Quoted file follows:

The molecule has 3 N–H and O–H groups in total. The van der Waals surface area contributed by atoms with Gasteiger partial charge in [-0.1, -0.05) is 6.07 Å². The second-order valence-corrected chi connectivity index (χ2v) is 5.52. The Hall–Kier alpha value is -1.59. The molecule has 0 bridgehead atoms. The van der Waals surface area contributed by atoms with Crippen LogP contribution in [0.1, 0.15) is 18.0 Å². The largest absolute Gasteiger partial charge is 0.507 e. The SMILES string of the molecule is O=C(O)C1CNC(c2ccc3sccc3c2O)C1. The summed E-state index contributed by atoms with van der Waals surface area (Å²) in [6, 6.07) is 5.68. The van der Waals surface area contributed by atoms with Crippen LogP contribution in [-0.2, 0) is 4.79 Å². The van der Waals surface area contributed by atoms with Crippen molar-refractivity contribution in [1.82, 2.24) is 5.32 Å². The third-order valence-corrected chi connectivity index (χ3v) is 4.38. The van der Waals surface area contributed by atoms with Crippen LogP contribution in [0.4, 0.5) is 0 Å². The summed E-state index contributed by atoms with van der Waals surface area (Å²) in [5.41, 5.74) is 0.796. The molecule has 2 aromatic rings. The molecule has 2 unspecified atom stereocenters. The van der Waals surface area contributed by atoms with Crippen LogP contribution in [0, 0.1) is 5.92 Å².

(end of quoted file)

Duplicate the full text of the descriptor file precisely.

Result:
The molecule has 3 N–H and O–H groups in total. The van der Waals surface area contributed by atoms with Gasteiger partial charge in [-0.1, -0.05) is 6.07 Å². The second-order valence-corrected chi connectivity index (χ2v) is 5.52. The Hall–Kier alpha value is -1.59. The molecule has 0 bridgehead atoms. The van der Waals surface area contributed by atoms with Crippen LogP contribution in [0.1, 0.15) is 18.0 Å². The largest absolute Gasteiger partial charge is 0.507 e. The SMILES string of the molecule is O=C(O)C1CNC(c2ccc3sccc3c2O)C1. The summed E-state index contributed by atoms with van der Waals surface area (Å²) in [6, 6.07) is 5.68. The van der Waals surface area contributed by atoms with Crippen LogP contribution in [-0.2, 0) is 4.79 Å². The van der Waals surface area contributed by atoms with Crippen molar-refractivity contribution in [1.82, 2.24) is 5.32 Å². The third-order valence-corrected chi connectivity index (χ3v) is 4.38. The van der Waals surface area contributed by atoms with Crippen LogP contribution in [0.4, 0.5) is 0 Å². The summed E-state index contributed by atoms with van der Waals surface area (Å²) in [5.41, 5.74) is 0.796. The molecule has 2 aromatic rings. The molecule has 2 unspecified atom stereocenters. The van der Waals surface area contributed by atoms with Crippen LogP contribution in [0, 0.1) is 5.92 Å².